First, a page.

Curriculum Standards (Ohio)

What will students learn as a result of this lesson?

Physical Science Standards Addressed

  • Describe that matter is made of minute particles called atoms and atoms are comprised of even smaller compounds. Explain the structure and properties of atoms.
  • Explain how atoms react with each other to form other substances and how molecules react with each other or other atoms to form even difference substances.
  • Trace the historical development of scientific theories and ideas, and describe emerging issues in the study of physical sciences.
  • Explain how atoms and molecules can gain or lose energy in particular discrete amounts (quanta or packets; therefore they can only absorb or emit light at the wavelengths corresponding to these amounts.
  • Use historical examples to explain how new ideas are limited by the context in which they are conceived; are often initially rejected by the scientific establishment; sometimes spring from unexpected findings; and usually grow slowly through contributions form many different investigators (e.g., atomic theory, quantum theory, nuclear energy).
  • Describe concepts/ideas in physical sciences that have important, long-lasting effects on science and society (e.g., atomic theory, quantum theory, nuclear energy).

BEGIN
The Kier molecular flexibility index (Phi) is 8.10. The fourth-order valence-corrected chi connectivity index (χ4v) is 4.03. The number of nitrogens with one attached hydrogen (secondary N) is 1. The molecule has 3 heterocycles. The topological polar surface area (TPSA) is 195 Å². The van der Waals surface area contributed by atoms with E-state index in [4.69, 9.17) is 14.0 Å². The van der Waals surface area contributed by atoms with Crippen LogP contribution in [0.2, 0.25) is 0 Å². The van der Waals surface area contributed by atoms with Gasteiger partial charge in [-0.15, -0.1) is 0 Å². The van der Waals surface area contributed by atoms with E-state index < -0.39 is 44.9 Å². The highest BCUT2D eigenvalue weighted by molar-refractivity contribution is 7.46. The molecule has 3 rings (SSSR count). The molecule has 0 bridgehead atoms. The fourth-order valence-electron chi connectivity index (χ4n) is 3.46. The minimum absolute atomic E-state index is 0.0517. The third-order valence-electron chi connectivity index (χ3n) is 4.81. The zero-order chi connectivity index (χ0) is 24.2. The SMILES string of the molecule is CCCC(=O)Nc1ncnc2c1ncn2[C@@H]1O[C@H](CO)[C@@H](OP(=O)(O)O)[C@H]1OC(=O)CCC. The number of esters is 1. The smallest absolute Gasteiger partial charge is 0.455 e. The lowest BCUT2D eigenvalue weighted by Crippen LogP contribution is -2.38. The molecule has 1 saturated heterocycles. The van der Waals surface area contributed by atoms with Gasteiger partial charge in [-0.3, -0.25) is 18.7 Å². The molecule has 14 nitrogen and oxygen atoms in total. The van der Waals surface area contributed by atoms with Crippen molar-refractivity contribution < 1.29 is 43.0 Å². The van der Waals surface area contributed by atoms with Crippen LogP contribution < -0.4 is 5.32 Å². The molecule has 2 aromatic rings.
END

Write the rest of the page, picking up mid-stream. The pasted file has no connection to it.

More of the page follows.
Although, I have listed several standards that this lesson covers, one of the main ideas that I want students to realize is that an individual scientist does not start from scratch. They build there work on what has already been discovered. That sometimes other scientist’s (or investigators) might not agree with them. For example, Democritus and the atom – Aristotle did not think his idea had merit and so most people believed him and not much happen with the concept of the atom for 2000 years. And then Dalton continued from that initial concept of the atom. Then Thomson, Rutherford, Bohr, Schrödinger all contributed to the current concept of the atom – all of them taking the previous theory of the atom and changing, revising, adding and deleting parts of the theory. For example, Dalton thought the atom was indivisible – we now know that is divisible. The atomic model is a dynamic one – in that nothing is constant. The students should hopefully start to get the sense of how exciting science and research is.  Imagine what Rutherford thought when electrons bounced back, instead of going straight through in his gold foil experiment? He used the example to describe his feelings by saying “it was like shooting a bullet at a piece of tissue paper and having it bounce back at you”. One of the labs that fits in well with this unit is the Flame Lab; the students actually can see what happens when electrons change energy levels (quantum theory).

     

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